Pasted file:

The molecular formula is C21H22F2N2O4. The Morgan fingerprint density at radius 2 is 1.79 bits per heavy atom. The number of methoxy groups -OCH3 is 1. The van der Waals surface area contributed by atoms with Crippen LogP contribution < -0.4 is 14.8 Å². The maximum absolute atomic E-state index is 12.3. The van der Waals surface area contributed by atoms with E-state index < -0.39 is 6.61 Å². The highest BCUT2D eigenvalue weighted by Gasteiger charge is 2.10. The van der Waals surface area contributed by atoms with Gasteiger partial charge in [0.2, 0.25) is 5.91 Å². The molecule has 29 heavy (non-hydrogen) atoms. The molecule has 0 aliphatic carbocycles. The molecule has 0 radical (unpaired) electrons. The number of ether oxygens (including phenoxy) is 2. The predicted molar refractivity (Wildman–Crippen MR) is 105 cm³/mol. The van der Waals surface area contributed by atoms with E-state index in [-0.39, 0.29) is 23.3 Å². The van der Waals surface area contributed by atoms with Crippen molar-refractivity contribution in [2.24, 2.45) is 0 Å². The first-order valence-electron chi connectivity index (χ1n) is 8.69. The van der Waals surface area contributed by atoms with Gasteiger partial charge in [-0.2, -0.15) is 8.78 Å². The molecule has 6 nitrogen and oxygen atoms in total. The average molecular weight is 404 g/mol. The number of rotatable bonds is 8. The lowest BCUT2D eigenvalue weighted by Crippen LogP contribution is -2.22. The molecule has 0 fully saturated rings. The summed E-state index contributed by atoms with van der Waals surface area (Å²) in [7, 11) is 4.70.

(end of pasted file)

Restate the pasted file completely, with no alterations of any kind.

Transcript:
The molecular formula is C21H22F2N2O4. The Morgan fingerprint density at radius 2 is 1.79 bits per heavy atom. The number of methoxy groups -OCH3 is 1. The van der Waals surface area contributed by atoms with Crippen LogP contribution < -0.4 is 14.8 Å². The maximum absolute atomic E-state index is 12.3. The van der Waals surface area contributed by atoms with E-state index < -0.39 is 6.61 Å². The highest BCUT2D eigenvalue weighted by Gasteiger charge is 2.10. The van der Waals surface area contributed by atoms with Gasteiger partial charge in [0.2, 0.25) is 5.91 Å². The molecule has 29 heavy (non-hydrogen) atoms. The molecule has 0 aliphatic carbocycles. The molecule has 0 radical (unpaired) electrons. The number of ether oxygens (including phenoxy) is 2. The predicted molar refractivity (Wildman–Crippen MR) is 105 cm³/mol. The van der Waals surface area contributed by atoms with E-state index in [-0.39, 0.29) is 23.3 Å². The van der Waals surface area contributed by atoms with Crippen molar-refractivity contribution in [2.24, 2.45) is 0 Å². The first-order valence-electron chi connectivity index (χ1n) is 8.69. The van der Waals surface area contributed by atoms with Gasteiger partial charge in [-0.2, -0.15) is 8.78 Å². The molecule has 6 nitrogen and oxygen atoms in total. The average molecular weight is 404 g/mol. The number of rotatable bonds is 8. The lowest BCUT2D eigenvalue weighted by Crippen LogP contribution is -2.22. The molecule has 0 fully saturated rings. The summed E-state index contributed by atoms with van der Waals surface area (Å²) in [7, 11) is 4.70.